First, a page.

Let’s talk about Planetary Boundaries
I want to deep dive a little bit on a framework suggested by Rockström, et al. (2009) called the Planetary Boundaries Framework. It defines 9 boundaries that we as humans should stay under in order to ensure Earth can continue to regulate itself and therefore provide humanity a “safe operating space”. In this article we will discuss why the Planetary Boundaries Framework is important, its origin and what the outcomes of this research mean for sustainable development.
The planetary boundaries concept presents a set of 9 limits as seen in the image below, within which humanity can continue to develop. They help us know how to meet our own needs without compromising the needs of future generations and so far, we have exceeded 5 out of the 9 boundaries. However, we currently don’t have enough information to quantify the boundaries for two of them.
Source: Stockholm Resilience Centre
The boundaries are not equivalent to a global threshold or tipping point. Meaning that overshooting one boundary does not automatically mean an unwanted consequence. But the further these boundaries are crossed the higher the risk of creating irreversible changes and fewer the opportunities to prepare for these changes.
Origin of the Framework
In 2009, the director at the time of the Stockholm Resilience Centre, Johan Rockström led a group of 28 internationally renowned scientists to identify the nine processes that regulate the stability and resilience of the Earth systems.
The scientists proposed quantitative planetary boundaries within which humanity can continue to develop and thrive for generations to come. Crossing these boundaries increases the risk of generating large-scale or irreversible environmental changes. Since then the planetary boundaries framework has generated enormous interest within science, policy, and practice.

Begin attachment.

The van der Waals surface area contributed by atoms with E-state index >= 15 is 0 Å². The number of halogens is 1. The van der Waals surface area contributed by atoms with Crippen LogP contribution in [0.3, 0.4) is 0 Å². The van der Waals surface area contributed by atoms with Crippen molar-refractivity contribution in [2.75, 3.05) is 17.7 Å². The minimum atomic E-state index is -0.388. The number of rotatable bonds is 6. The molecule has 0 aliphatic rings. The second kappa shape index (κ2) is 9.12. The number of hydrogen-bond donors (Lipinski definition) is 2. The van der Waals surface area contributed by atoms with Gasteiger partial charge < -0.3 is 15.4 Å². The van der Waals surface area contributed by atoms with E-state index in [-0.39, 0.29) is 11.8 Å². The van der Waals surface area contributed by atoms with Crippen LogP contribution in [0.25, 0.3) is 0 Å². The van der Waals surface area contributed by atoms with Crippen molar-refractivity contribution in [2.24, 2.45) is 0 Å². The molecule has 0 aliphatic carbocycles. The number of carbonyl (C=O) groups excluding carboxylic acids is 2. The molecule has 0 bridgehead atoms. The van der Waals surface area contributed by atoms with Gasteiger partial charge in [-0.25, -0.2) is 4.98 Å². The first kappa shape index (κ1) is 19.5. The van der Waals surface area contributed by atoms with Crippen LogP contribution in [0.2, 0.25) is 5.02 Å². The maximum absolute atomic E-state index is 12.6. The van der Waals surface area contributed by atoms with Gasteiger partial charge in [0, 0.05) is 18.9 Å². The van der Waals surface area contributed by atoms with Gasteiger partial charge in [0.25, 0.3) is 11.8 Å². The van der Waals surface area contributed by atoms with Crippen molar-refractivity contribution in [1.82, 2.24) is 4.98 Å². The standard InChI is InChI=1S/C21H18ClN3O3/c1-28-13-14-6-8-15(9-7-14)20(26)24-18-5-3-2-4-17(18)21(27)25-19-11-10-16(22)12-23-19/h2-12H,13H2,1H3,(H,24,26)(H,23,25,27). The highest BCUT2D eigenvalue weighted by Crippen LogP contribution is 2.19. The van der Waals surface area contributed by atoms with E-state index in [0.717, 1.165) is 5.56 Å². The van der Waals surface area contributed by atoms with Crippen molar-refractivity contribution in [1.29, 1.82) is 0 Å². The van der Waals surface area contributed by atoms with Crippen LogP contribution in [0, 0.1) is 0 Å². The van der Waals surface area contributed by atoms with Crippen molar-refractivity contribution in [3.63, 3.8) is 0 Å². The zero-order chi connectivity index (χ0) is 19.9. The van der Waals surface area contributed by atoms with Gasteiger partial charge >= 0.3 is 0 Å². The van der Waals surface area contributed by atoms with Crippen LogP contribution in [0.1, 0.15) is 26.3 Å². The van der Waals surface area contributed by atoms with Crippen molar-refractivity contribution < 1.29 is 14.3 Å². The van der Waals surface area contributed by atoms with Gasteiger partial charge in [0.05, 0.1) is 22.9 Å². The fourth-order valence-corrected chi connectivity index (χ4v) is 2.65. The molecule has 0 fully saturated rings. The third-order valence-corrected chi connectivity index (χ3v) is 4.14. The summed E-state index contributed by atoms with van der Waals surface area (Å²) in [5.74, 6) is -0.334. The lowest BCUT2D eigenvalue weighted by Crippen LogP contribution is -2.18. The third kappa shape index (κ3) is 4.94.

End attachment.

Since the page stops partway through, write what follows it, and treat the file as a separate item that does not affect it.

This year alone…
Researchers were able to quantify the “novel entities” boundary (which is just a fancy term for chemical pollution). Not only did they quantify it, but in January 2022, scientists concluded in the scientific journal Environmental Science and Technology that we have already exceeded the safe operating space for it. This chemical pollution includes plastics and other manufactured chemicals, as well as naturally occurring elements that are mobilized by human activities. Novel entities can be extremely persistent and have negative effects on planetary health, like disruption of biogeochemical cycles and biodiversity.
Then in April 2022, a reassessment of the planetary boundary for freshwater indicated that it has now been transgressed. The assessment, published in the journal Nature Reviews Earth & Environment, is based on evidence of widespread changes in soil moisture relative to pre-industrial conditions and green-water driven destabilization of ecological, atmospheric, and biogeochemical processes.
Why are Planetary Boundaries Important?
The boundaries are interconnected, meaning overshooting one makes it more likely to overshoot other boundaries too. The framework can be used to prioritize efforts to reduce impacts over time and to make informed plans for sustainable development and climate justice.
One thing is clear… we need actions NOW to avoid overshooting any more boundaries. But most importantly rapid actions are needed to mitigate the sectors we have already exceeded, such as changes to the nitrogen cycle, biodiversity loss, climate change and chemical pollution.
Although we have surpassed more than half of the boundaries, there is still hope. When we transgressed the ozone-depletion boundary, we saw how the collaboration between important decision-making entities can make an actual change. We managed to return the process back to within the boundary and repair the ozone hole! Let’s hope humanity can work together once more and fix these boundaries. So we can live in harmony with our fellow species and ecosystems.
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